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Do free services attract customers?

Usually, big guys, Google, FB and others give free service and fee-based service. Does it apply to start ups in general? What should be ratio of free service and paid service? How can you compare this with marketing start up with paying ads?

7 Replies

Corey Blaser
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Corey Blaser Entrepreneur
Founder at Origami
It is a hard question and depends on your positioning strategy and target market among other things. Some questions you should answer are 'Would it be better to give a limited "trial" offer to let them get to know your service and then convert later?' 'Is the cost of being seen as free (read lower value) worth the position you are placing your service in?' ' Are the people you are targeting used to getting things for free or do they traditionally pay for their services?'

The list could go on, but you need to sit down and create a position statement. It will direct you in just about everything related to your brand, marketing, pricing, etc. Here is a great article describing the position statement.
Brian Ross
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Brian Ross Entrepreneur • Advisor
Engineering Lead at Haven, Inc.
As a developer who always wants to be able to try something out before making a commitment, yes. To have a free level offering (not a limited time trial period) it also makes me more likely to sign up because I can also experiment later and not affect my main paid account if I eventually got one.

So it really depends on your customer base and their needs. If it's a social app for the general public it better be free unless you are intentionally curating an exclusive club. But since you mentioned ad-based revenue, doesn't seem like that's your goal.

A startup's main goal is growth - so unless you are very picky about that growth, a free level product is almost necessary to bring sign up friction down as low as possible. One product type where this is prevalent is web-based project management apps like Basecamp, Assembla, Sprintly, Pivotal Tracker, and others.
Erol Akarsu, PhD
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Erol Akarsu, PhD Entrepreneur • Advisor
Software Architect

Corey,

No. People pay for services that are being made free that should entice customers to sign up. Here is analogy, you give some items in market free but you expect that once customer enters into market, he will buy other stuff. Or suppose that there are some labor intensive services outside and you trying to make it cheaper, optimized and high quality through online. Initially, to generate traffic suppose it would give one free service that clients must have.

Bria, I was comparing paying ads fee and giving some free services.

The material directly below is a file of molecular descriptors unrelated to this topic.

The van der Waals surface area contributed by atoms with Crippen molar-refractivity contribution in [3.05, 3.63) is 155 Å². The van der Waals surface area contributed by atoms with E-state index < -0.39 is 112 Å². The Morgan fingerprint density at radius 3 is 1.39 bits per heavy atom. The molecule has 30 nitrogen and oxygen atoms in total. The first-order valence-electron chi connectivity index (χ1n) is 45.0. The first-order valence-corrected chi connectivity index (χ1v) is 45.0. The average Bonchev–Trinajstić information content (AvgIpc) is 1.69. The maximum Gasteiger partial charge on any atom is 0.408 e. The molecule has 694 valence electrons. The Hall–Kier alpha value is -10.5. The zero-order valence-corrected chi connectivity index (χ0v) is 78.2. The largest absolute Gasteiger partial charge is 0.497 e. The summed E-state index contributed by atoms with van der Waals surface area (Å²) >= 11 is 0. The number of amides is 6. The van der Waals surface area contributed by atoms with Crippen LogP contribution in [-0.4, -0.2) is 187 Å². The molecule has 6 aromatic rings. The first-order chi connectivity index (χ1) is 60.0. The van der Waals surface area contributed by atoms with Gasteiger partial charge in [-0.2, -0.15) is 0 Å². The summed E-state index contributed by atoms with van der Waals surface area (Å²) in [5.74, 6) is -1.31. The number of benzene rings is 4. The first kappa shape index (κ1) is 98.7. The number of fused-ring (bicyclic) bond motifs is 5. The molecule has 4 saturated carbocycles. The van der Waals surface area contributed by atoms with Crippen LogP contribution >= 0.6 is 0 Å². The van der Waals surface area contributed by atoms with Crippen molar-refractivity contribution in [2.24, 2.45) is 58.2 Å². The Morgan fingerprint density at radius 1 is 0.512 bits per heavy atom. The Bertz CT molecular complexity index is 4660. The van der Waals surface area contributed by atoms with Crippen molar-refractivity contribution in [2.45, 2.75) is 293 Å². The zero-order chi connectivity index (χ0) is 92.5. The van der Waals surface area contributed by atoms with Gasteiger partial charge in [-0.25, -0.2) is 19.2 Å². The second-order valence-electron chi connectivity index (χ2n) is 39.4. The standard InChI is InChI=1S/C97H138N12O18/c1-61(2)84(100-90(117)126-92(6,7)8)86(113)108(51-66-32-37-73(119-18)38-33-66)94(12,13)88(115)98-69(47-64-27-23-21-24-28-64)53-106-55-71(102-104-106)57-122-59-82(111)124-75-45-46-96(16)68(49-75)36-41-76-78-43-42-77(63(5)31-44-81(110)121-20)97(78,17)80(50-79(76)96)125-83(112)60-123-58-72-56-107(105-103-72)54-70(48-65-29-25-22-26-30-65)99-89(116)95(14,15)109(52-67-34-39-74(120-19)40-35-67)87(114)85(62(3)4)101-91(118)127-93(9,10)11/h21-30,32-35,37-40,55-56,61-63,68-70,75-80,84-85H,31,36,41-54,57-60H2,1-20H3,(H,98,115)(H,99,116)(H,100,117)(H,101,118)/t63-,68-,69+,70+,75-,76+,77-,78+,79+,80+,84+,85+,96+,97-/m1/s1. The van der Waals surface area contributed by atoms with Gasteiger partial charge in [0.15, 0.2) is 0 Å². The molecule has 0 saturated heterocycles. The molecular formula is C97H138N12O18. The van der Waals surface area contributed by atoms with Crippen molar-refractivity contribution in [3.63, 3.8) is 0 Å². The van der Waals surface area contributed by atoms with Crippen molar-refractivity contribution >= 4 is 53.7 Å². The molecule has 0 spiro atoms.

Bharathi Masilamani
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Bharathi Masilamani Entrepreneur • Advisor
Software Development Manager at Amazon
Not sure if you have heard of the Freemium pricing model -http://en.wikipedia.org/wiki/Freemium

It is quite common for startup to offer minimalistic services at Free and charge for premium services. And it works wonders if you have the right product.
Rand Strauss
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Rand Strauss Entrepreneur
Transforming politics and government, Visionary at PeopleCount.org
You might consider partnering with others who have similar services. If you can partner, say, with people who doresume and cover letter writing and with job-finding services, esp county services, you might get a lot of referrals. An alternative to free is cheap- giving a free taste and then an introductory week or month or a small set of services for, say, $10. This loosens their wallet as well as gets you paying customers. Plus you can try different price points to see what people are willing to pay for their first services.


Alen Mazi
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Alen Mazi Entrepreneur
web design & digital marketing
think about freemium


Juan Posada
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Juan Posada Entrepreneur • Advisor
Technology executive, startup advisor and entrepreneur. Also a garage tinkerer and maker movement supporter.
At the risk of over simplifying, I would say "free" does not intrinsically attract new customers - it only lowers the perceived risk of trying your product for people who are already (or through other means) attracted to it.

You have received some good advice already, to which I would add a suggestion to separate two questions which I think you are combining above -the first one is "how do I monetize my product", and the second one is "how do I attract customers to my product".

Hope this helps
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